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dc.contributor.authorPlatten, Samantha-
dc.description.abstractResearch has strongly evidenced the disparity among media and public attitudes toward nonMuslim and Muslim perpetrators of crimes. Recent research demonstrated this discrepancy, whereby non-Muslim perpetrators are viewed as mentally ill and humanized in the media, while Muslim perpetrators are dehumanized and derogated (Elmasry & el-Nawawy, 2020; Mercier et al., 2018). The present study sought to investigate the influence of the reported religious affiliation of a perpetrator on participants’ (de)humanizing attitudes toward Muslims. NonMuslim undergraduate student participants (N = 122) completed a measure of Social Dominance Orientation before exposure to a randomly assigned article reporting on a vehicle bombing with either a Muslim, Christian, or unspecified religious affiliation perpetrator. Results show moderate to higher SDO participants in the Muslim perpetrator condition displayed more dehumanization toward Muslims, while those in the Christian and unspecified perpetrator conditions displayed the opposite. Interestingly, psycholinguistic analyses demonstrated a similar effect, with those in the Muslim and control perpetrator condition utilizing more negative affect language in their free-writing responses than those in the Christian perpetrator condition. Implications for how media reporting influences attitudes toward Muslims will be discussed, along with future directions.en_US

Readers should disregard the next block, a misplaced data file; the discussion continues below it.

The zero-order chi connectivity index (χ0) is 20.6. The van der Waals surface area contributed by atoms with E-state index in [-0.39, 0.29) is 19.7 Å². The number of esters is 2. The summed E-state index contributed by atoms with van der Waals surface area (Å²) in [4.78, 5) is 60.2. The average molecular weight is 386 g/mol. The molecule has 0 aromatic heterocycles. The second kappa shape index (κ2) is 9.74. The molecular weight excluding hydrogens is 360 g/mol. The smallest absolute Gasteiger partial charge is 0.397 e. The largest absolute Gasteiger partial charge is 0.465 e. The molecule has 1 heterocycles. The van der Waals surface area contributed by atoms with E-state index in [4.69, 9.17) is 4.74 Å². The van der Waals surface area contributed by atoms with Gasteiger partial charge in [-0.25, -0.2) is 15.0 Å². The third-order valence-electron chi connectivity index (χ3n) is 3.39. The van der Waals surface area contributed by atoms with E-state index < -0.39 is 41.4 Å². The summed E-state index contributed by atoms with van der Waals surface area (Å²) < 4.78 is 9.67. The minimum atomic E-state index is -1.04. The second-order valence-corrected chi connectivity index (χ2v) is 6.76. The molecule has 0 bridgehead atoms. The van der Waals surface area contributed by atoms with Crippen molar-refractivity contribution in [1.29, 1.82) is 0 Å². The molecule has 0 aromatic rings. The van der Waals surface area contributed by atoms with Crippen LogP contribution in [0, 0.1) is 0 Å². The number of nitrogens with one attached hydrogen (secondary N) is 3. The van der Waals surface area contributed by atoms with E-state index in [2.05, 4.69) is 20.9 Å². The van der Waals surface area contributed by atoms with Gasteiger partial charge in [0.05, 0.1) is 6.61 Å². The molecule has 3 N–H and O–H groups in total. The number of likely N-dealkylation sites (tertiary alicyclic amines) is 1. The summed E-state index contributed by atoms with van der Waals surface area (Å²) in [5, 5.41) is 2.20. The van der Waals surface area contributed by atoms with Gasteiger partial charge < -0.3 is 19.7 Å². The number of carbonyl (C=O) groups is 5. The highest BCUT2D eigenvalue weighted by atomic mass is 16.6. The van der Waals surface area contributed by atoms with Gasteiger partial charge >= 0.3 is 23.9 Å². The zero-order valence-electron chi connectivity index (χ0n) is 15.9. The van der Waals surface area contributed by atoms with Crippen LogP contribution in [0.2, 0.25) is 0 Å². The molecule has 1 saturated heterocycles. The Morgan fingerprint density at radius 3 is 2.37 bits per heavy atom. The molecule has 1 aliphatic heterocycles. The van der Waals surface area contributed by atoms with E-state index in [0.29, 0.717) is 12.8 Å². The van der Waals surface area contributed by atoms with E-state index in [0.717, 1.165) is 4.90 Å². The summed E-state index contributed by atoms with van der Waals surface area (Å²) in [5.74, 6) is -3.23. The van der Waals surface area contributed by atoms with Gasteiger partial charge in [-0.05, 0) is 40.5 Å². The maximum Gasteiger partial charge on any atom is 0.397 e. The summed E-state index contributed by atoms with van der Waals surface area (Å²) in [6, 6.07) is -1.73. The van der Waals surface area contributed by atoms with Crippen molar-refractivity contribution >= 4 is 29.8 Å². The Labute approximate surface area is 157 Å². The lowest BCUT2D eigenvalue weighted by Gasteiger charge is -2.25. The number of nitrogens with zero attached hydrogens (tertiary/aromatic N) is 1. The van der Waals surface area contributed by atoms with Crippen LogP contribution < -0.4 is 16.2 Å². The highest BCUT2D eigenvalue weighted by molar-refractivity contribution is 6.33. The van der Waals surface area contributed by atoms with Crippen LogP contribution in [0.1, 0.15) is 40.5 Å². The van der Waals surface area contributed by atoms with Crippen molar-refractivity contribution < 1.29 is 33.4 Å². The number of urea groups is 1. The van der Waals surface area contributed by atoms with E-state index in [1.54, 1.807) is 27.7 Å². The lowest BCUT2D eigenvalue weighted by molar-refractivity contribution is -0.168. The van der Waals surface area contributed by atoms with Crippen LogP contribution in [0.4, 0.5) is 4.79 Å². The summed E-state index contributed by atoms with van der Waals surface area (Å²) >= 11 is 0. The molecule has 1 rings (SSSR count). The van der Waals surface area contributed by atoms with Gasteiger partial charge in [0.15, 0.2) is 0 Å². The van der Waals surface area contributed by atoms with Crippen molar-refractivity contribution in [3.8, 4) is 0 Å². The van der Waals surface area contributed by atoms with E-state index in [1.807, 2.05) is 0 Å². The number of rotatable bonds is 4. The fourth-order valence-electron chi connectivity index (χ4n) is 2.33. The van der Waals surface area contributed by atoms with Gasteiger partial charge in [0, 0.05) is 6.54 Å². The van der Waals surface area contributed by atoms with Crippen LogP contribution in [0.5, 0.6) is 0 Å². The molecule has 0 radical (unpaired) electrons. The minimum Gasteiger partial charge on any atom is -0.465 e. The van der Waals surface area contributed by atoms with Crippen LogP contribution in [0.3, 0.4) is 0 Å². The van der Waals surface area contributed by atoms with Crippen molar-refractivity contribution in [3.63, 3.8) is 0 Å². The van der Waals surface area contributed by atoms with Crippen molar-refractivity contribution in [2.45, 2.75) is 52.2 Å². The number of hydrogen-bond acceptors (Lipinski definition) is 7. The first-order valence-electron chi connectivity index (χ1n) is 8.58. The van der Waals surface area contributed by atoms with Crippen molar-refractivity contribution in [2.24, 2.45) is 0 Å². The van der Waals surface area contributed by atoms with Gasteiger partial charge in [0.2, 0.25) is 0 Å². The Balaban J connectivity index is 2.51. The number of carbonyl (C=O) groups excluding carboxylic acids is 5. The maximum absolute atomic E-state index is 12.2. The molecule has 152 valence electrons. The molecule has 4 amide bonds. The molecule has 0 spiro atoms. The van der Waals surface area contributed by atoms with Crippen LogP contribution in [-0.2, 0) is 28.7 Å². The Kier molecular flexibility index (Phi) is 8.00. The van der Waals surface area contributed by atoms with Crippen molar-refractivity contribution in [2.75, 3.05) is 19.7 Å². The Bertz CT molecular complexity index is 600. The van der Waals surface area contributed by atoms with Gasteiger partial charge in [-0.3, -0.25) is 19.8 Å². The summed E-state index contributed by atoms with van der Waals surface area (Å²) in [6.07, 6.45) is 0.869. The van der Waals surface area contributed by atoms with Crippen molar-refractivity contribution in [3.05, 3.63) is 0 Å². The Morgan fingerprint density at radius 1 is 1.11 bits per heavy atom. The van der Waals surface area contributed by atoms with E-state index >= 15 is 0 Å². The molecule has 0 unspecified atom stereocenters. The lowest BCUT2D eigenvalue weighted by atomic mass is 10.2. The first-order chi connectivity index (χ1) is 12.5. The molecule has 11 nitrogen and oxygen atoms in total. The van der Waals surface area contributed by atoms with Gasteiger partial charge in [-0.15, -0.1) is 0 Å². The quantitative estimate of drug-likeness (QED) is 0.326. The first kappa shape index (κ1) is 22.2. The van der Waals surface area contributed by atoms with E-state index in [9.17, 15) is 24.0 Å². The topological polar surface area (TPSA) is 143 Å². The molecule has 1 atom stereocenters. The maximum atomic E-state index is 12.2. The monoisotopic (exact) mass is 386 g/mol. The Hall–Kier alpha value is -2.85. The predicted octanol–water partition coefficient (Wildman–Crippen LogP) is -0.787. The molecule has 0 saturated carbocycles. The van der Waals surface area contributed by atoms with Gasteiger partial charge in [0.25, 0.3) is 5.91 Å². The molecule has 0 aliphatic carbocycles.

dc.subjectReligious affiliationen_US
dc.subjectsocial dominance orientationen_US
dc.subjectintergroup relationsen_US
dc.titleSocial dominance orientation and terrorist religious affiliation: predictors of dehumanization and affect toward Muslimsen_US
dc.description.degreeMaster of Arts (MA) in Psychologyen_US
dc.publisher.grantorLaurentian University of Sudburyen_US
Appears in Collections:Psychology / Psychologie - Master's theses

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